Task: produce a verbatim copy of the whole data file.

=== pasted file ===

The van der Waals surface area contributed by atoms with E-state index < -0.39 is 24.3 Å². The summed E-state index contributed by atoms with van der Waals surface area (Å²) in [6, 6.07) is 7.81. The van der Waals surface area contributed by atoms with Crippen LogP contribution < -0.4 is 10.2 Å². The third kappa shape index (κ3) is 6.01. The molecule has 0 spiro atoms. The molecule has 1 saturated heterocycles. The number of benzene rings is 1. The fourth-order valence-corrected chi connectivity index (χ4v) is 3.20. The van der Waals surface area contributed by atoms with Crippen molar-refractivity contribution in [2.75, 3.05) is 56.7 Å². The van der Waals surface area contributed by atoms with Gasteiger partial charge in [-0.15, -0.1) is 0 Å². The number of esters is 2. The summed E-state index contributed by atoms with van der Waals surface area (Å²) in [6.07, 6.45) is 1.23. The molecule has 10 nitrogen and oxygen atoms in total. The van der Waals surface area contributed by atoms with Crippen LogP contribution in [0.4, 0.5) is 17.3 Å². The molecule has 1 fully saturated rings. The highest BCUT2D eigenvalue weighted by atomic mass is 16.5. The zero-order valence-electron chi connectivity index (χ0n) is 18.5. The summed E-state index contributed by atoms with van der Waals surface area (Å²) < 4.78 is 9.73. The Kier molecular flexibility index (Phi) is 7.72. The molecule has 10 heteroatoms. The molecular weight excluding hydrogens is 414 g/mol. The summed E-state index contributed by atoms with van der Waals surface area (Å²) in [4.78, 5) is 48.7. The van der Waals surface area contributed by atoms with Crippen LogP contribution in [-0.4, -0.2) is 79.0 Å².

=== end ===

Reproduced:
The van der Waals surface area contributed by atoms with E-state index < -0.39 is 24.3 Å². The summed E-state index contributed by atoms with van der Waals surface area (Å²) in [6, 6.07) is 7.81. The van der Waals surface area contributed by atoms with Crippen LogP contribution < -0.4 is 10.2 Å². The third kappa shape index (κ3) is 6.01. The molecule has 0 spiro atoms. The molecule has 1 saturated heterocycles. The number of benzene rings is 1. The fourth-order valence-corrected chi connectivity index (χ4v) is 3.20. The van der Waals surface area contributed by atoms with Crippen molar-refractivity contribution in [2.75, 3.05) is 56.7 Å². The van der Waals surface area contributed by atoms with Gasteiger partial charge in [-0.15, -0.1) is 0 Å². The number of esters is 2. The summed E-state index contributed by atoms with van der Waals surface area (Å²) in [6.07, 6.45) is 1.23. The molecule has 10 nitrogen and oxygen atoms in total. The van der Waals surface area contributed by atoms with Crippen LogP contribution in [0.4, 0.5) is 17.3 Å². The molecule has 1 fully saturated rings. The highest BCUT2D eigenvalue weighted by atomic mass is 16.5. The zero-order valence-electron chi connectivity index (χ0n) is 18.5. The summed E-state index contributed by atoms with van der Waals surface area (Å²) < 4.78 is 9.73. The Kier molecular flexibility index (Phi) is 7.72. The molecule has 10 heteroatoms. The molecular weight excluding hydrogens is 414 g/mol. The summed E-state index contributed by atoms with van der Waals surface area (Å²) in [4.78, 5) is 48.7. The van der Waals surface area contributed by atoms with Crippen LogP contribution in [-0.4, -0.2) is 79.0 Å².